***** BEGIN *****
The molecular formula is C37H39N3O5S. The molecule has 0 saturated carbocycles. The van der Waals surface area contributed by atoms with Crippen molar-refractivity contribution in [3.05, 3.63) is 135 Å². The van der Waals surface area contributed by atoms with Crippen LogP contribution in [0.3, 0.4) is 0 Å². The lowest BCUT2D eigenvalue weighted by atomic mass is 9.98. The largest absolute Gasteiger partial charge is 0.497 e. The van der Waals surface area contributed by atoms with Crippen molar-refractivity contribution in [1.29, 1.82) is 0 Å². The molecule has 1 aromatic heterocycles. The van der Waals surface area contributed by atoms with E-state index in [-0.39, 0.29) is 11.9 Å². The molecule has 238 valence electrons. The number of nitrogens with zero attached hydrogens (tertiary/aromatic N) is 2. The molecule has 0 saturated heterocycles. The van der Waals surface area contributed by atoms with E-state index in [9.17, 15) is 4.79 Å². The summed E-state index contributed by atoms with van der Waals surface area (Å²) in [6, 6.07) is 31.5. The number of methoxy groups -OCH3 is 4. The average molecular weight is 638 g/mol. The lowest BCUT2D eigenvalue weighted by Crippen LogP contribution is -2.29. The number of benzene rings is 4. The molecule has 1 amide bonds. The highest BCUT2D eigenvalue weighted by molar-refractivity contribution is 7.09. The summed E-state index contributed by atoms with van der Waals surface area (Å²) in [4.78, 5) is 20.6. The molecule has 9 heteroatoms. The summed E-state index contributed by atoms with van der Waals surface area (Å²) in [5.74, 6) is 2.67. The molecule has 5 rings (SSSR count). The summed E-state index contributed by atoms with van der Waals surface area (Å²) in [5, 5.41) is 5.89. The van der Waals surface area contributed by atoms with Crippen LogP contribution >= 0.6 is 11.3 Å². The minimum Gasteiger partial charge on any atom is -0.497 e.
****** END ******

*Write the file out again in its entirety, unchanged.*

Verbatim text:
The molecular formula is C37H39N3O5S. The molecule has 0 saturated carbocycles. The van der Waals surface area contributed by atoms with Crippen molar-refractivity contribution in [3.05, 3.63) is 135 Å². The van der Waals surface area contributed by atoms with Crippen LogP contribution in [0.3, 0.4) is 0 Å². The lowest BCUT2D eigenvalue weighted by atomic mass is 9.98. The largest absolute Gasteiger partial charge is 0.497 e. The van der Waals surface area contributed by atoms with Crippen molar-refractivity contribution in [1.29, 1.82) is 0 Å². The molecule has 1 aromatic heterocycles. The van der Waals surface area contributed by atoms with E-state index in [-0.39, 0.29) is 11.9 Å². The molecule has 238 valence electrons. The number of nitrogens with zero attached hydrogens (tertiary/aromatic N) is 2. The molecule has 0 saturated heterocycles. The van der Waals surface area contributed by atoms with E-state index in [9.17, 15) is 4.79 Å². The summed E-state index contributed by atoms with van der Waals surface area (Å²) in [6, 6.07) is 31.5. The number of methoxy groups -OCH3 is 4. The average molecular weight is 638 g/mol. The lowest BCUT2D eigenvalue weighted by Crippen LogP contribution is -2.29. The number of benzene rings is 4. The molecule has 1 amide bonds. The highest BCUT2D eigenvalue weighted by molar-refractivity contribution is 7.09. The summed E-state index contributed by atoms with van der Waals surface area (Å²) in [4.78, 5) is 20.6. The molecule has 9 heteroatoms. The summed E-state index contributed by atoms with van der Waals surface area (Å²) in [5.74, 6) is 2.67. The molecule has 5 rings (SSSR count). The summed E-state index contributed by atoms with van der Waals surface area (Å²) in [5, 5.41) is 5.89. The van der Waals surface area contributed by atoms with Crippen LogP contribution >= 0.6 is 11.3 Å². The minimum Gasteiger partial charge on any atom is -0.497 e.